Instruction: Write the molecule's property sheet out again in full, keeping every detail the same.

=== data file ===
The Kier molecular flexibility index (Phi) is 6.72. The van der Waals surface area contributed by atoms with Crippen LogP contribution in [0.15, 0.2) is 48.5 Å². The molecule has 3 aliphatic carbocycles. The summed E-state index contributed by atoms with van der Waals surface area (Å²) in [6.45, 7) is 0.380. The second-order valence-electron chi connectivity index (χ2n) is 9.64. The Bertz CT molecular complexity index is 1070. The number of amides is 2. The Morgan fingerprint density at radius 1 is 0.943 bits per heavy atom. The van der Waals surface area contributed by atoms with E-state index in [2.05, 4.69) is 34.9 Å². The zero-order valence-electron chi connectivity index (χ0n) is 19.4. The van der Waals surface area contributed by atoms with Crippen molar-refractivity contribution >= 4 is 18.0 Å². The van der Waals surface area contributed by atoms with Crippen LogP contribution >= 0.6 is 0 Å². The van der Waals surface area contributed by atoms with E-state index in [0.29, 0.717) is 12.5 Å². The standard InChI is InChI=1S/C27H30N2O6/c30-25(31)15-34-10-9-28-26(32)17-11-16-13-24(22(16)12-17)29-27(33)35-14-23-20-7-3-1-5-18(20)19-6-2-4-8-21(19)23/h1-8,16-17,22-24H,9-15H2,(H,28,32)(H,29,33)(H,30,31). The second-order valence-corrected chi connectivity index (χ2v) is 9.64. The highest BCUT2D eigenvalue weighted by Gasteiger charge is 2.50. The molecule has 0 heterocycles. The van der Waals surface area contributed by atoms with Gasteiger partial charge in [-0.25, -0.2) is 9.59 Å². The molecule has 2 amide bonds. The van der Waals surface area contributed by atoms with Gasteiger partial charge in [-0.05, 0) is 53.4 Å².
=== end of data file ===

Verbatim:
The Kier molecular flexibility index (Phi) is 6.72. The van der Waals surface area contributed by atoms with Crippen LogP contribution in [0.15, 0.2) is 48.5 Å². The molecule has 3 aliphatic carbocycles. The summed E-state index contributed by atoms with van der Waals surface area (Å²) in [6.45, 7) is 0.380. The second-order valence-electron chi connectivity index (χ2n) is 9.64. The Bertz CT molecular complexity index is 1070. The number of amides is 2. The Morgan fingerprint density at radius 1 is 0.943 bits per heavy atom. The van der Waals surface area contributed by atoms with E-state index in [2.05, 4.69) is 34.9 Å². The zero-order valence-electron chi connectivity index (χ0n) is 19.4. The van der Waals surface area contributed by atoms with Crippen molar-refractivity contribution >= 4 is 18.0 Å². The van der Waals surface area contributed by atoms with Crippen LogP contribution >= 0.6 is 0 Å². The van der Waals surface area contributed by atoms with E-state index in [0.29, 0.717) is 12.5 Å². The standard InChI is InChI=1S/C27H30N2O6/c30-25(31)15-34-10-9-28-26(32)17-11-16-13-24(22(16)12-17)29-27(33)35-14-23-20-7-3-1-5-18(20)19-6-2-4-8-21(19)23/h1-8,16-17,22-24H,9-15H2,(H,28,32)(H,29,33)(H,30,31). The second-order valence-corrected chi connectivity index (χ2v) is 9.64. The highest BCUT2D eigenvalue weighted by Gasteiger charge is 2.50. The molecule has 0 heterocycles. The van der Waals surface area contributed by atoms with Gasteiger partial charge in [-0.25, -0.2) is 9.59 Å². The molecule has 2 amide bonds. The van der Waals surface area contributed by atoms with Gasteiger partial charge in [-0.05, 0) is 53.4 Å².